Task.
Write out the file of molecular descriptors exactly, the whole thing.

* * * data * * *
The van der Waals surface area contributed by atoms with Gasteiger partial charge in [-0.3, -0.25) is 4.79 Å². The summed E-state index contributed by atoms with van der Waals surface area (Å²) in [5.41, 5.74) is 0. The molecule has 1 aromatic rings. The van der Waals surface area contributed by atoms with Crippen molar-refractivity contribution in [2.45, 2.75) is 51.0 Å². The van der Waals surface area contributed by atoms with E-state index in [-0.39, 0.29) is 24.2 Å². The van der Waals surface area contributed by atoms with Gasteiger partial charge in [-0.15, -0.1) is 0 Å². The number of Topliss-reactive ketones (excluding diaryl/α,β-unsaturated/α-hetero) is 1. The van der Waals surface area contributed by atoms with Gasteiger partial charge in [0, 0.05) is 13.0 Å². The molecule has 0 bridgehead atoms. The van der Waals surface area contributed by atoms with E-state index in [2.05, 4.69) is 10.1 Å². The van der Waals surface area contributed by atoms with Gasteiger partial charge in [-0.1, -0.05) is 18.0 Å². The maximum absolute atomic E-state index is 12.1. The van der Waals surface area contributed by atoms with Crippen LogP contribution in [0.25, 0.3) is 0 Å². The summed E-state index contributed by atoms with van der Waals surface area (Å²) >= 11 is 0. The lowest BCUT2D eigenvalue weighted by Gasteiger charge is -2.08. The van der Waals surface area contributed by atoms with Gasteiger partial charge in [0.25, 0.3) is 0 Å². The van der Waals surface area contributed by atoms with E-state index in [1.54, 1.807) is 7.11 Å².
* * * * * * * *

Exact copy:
The van der Waals surface area contributed by atoms with Gasteiger partial charge in [-0.3, -0.25) is 4.79 Å². The summed E-state index contributed by atoms with van der Waals surface area (Å²) in [5.41, 5.74) is 0. The molecule has 1 aromatic rings. The van der Waals surface area contributed by atoms with Crippen molar-refractivity contribution in [2.45, 2.75) is 51.0 Å². The van der Waals surface area contributed by atoms with E-state index in [-0.39, 0.29) is 24.2 Å². The van der Waals surface area contributed by atoms with Gasteiger partial charge in [-0.15, -0.1) is 0 Å². The number of Topliss-reactive ketones (excluding diaryl/α,β-unsaturated/α-hetero) is 1. The van der Waals surface area contributed by atoms with Gasteiger partial charge in [0, 0.05) is 13.0 Å². The molecule has 0 bridgehead atoms. The van der Waals surface area contributed by atoms with E-state index in [2.05, 4.69) is 10.1 Å². The van der Waals surface area contributed by atoms with Gasteiger partial charge in [-0.1, -0.05) is 18.0 Å². The maximum absolute atomic E-state index is 12.1. The van der Waals surface area contributed by atoms with Crippen LogP contribution in [0.25, 0.3) is 0 Å². The summed E-state index contributed by atoms with van der Waals surface area (Å²) >= 11 is 0. The lowest BCUT2D eigenvalue weighted by Gasteiger charge is -2.08. The van der Waals surface area contributed by atoms with Gasteiger partial charge in [0.25, 0.3) is 0 Å². The van der Waals surface area contributed by atoms with E-state index in [1.54, 1.807) is 7.11 Å².